A festival unique to the southern states of Tamil Nadu and Kerala, Thiruvathirai or Arudhra Darisanam is a Hindu festival celebrated on the full moon night in the Tamil month of Margazhi (approximately in December–January), which is also the longest night in the year. The Thiruvathirai vrata is one of the eight significant vratas dedicated to Lord Shiva as it is considered to be the nakshaththram of Lord Nataraj and is the longest night of the year. The word
Thiruvathirai or Arudhra in Tamil means “sacred big wave”, that was used when this universe was created by Lord Shiva about 132 trillion years ago. The famous Chidambaram temple in Tamil Nadu, celebrates this temple with great pomp and splendour and has been celebrating for more than 1500 years, as evident from literary and historical evidence in the form of stone inscriptions.
The festival celebrates Lord Shiva’s cosmic dance of Natraj. The cosmic dance of Lord Shiva represents five activities – Creation, Protection, Destruction, Embodiment and Release. In essence, it represents the continuous cycle of creation and destruction. This cosmic dance takes place in every particle and is the source of all energy. Arudra Darshan celebrates this ecstatic dance of Lord Shiva. Arudhra or Thiruvathirai signifies the golden red flame and Shiva performs the dance in the form this red-flamed light. Lord Shiva is supposed to be incarnated in the form of Lord Nataraja during the Arudra Darshan day.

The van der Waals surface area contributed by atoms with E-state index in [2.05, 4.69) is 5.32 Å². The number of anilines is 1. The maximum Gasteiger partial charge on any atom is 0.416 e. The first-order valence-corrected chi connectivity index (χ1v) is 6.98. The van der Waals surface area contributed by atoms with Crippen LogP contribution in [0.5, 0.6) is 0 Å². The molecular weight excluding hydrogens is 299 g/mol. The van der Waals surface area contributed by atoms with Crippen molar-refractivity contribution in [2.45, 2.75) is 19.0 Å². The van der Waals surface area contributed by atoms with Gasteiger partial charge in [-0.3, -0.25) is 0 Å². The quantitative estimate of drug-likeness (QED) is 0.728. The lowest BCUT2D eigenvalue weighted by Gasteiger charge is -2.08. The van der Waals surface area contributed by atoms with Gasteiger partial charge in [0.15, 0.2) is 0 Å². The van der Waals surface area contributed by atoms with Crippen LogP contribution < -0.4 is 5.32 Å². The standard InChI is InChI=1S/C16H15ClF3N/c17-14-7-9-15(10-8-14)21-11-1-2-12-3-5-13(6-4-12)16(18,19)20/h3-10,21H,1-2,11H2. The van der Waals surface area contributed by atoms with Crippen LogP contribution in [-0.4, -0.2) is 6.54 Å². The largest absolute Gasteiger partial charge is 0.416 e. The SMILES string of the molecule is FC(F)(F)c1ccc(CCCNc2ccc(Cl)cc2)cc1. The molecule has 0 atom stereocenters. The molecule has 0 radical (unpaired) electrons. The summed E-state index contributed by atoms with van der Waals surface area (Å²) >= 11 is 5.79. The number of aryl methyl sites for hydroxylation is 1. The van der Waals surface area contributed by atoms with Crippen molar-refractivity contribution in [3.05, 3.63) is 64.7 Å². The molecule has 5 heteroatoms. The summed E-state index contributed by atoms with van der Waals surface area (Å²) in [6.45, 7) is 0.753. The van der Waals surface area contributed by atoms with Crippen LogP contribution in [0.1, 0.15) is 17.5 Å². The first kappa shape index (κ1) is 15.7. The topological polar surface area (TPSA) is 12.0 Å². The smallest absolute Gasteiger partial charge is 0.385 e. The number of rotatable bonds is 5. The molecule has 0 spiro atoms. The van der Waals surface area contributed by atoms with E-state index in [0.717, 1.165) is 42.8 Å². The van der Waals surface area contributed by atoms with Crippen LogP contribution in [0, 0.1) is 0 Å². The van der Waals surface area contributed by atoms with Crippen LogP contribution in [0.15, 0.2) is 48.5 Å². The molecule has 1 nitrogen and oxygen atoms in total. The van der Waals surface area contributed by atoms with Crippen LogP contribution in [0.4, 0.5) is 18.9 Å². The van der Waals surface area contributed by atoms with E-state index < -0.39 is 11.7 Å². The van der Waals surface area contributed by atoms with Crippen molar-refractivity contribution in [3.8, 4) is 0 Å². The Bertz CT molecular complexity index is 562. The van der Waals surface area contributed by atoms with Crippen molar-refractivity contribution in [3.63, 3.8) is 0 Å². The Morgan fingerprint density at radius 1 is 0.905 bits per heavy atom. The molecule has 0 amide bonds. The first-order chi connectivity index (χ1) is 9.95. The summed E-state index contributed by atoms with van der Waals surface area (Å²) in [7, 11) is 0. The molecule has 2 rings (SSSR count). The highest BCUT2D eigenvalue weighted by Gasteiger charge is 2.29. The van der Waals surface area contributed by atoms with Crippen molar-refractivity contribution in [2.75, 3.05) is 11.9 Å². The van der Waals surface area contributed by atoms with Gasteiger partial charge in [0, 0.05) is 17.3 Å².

Lord Shiva never took birth and therefore there is no nakshaththram dedicated to celebrate his birthday. It was mentioned in the Hindu mythology that once Lord Vishnu was resting on the great serpent and Adhi seesha felt that He was in some deep thinking. On asking Lord Vishnu told Adhi seesha that he was remembering the dance of Lord Shiva. This answer invoked the desire in Adhi seesha to witness this great dance. He asked Lord Vishnu how this desire could be fulfilled. Lord Vishnu then urged him to do rigorous ‘tapasya’ at Chidambaram’. Adhi seesha followed his advice and devotedly prayed to Lord Shiva for a very long time. At the same there, a muni and devotee of Lord Shiva known as Viyaagra Paadha also lived in that same place. He worshipped to Lord Shiva to obtain the legs of a tiger in order to pluck flowers at the dawn, without being touched by the bees for offering to the God. He also observed ‘tapas’ to see His great ‘Nataraj’ dance. Finally, Lord Shiva was pleased with their prayers and devotion and he showed his ‘Nataraj’ dance in Chidambaram on the day of Thiruvaadhirai. From then onwards the ‘Nataraaja’ image of Shiva is worshipped here with great fervour on this day.
Tamil hymns of Maanikavasagar’s Thiruvasagam (particularly the hymns Thiruvempavai and Thiruppalliezhuchi) are chanted in temples instead of Sanskrit mantras. On the very day of Thiruvathirai, the idols of Nataraja (Lord Shiva) and his consort Shivagami (Parvati) are taken out of the temple premises for a grand procession. It is one of the major events in almost all the Shiva temples in Tamil Nadu.
In Tamil homes, during Tiruvathirai, a special dish called Thiruvadhirai Kali is made. The kali is made with rice, jaggery, moong dal, coconut, cardamom and ghee. The kali is usually eaten with a special curry called Thiruvathirai ezhlu curry koottu which is made out of seven vegetables, that is cooked and served on this day. The vegetables used for this kootu include pumpkin, ash gourd, raw bananas, field beans, sweet potatoes, colocasia, potatoes, eggplants etc.